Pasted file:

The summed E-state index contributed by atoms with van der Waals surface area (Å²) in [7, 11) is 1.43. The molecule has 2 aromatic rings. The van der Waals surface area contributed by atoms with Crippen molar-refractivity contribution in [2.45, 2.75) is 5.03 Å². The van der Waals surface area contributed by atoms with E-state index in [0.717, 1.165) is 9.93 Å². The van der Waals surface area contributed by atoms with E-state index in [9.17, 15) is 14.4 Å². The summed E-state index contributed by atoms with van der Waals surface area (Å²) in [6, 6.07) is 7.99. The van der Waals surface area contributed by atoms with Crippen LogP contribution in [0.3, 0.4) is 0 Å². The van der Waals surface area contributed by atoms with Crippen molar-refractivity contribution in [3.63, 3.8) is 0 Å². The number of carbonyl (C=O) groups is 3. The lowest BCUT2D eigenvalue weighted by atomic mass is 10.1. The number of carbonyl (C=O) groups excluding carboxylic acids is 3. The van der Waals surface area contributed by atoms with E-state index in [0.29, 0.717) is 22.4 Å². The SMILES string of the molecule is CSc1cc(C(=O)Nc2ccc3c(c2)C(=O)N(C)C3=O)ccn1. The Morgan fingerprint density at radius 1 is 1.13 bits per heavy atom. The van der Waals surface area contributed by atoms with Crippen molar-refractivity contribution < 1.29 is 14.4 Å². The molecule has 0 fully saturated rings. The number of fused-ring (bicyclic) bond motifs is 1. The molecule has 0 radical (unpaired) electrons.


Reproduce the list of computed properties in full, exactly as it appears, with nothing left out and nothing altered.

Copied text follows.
The summed E-state index contributed by atoms with van der Waals surface area (Å²) in [7, 11) is 1.43. The molecule has 2 aromatic rings. The van der Waals surface area contributed by atoms with Crippen molar-refractivity contribution in [2.45, 2.75) is 5.03 Å². The van der Waals surface area contributed by atoms with E-state index in [0.717, 1.165) is 9.93 Å². The van der Waals surface area contributed by atoms with E-state index in [9.17, 15) is 14.4 Å². The summed E-state index contributed by atoms with van der Waals surface area (Å²) in [6, 6.07) is 7.99. The van der Waals surface area contributed by atoms with Crippen LogP contribution in [0.3, 0.4) is 0 Å². The van der Waals surface area contributed by atoms with Crippen molar-refractivity contribution in [3.63, 3.8) is 0 Å². The number of carbonyl (C=O) groups is 3. The lowest BCUT2D eigenvalue weighted by atomic mass is 10.1. The number of carbonyl (C=O) groups excluding carboxylic acids is 3. The van der Waals surface area contributed by atoms with E-state index in [0.29, 0.717) is 22.4 Å². The SMILES string of the molecule is CSc1cc(C(=O)Nc2ccc3c(c2)C(=O)N(C)C3=O)ccn1. The Morgan fingerprint density at radius 1 is 1.13 bits per heavy atom. The van der Waals surface area contributed by atoms with Crippen molar-refractivity contribution < 1.29 is 14.4 Å². The molecule has 0 fully saturated rings. The number of fused-ring (bicyclic) bond motifs is 1. The molecule has 0 radical (unpaired) electrons.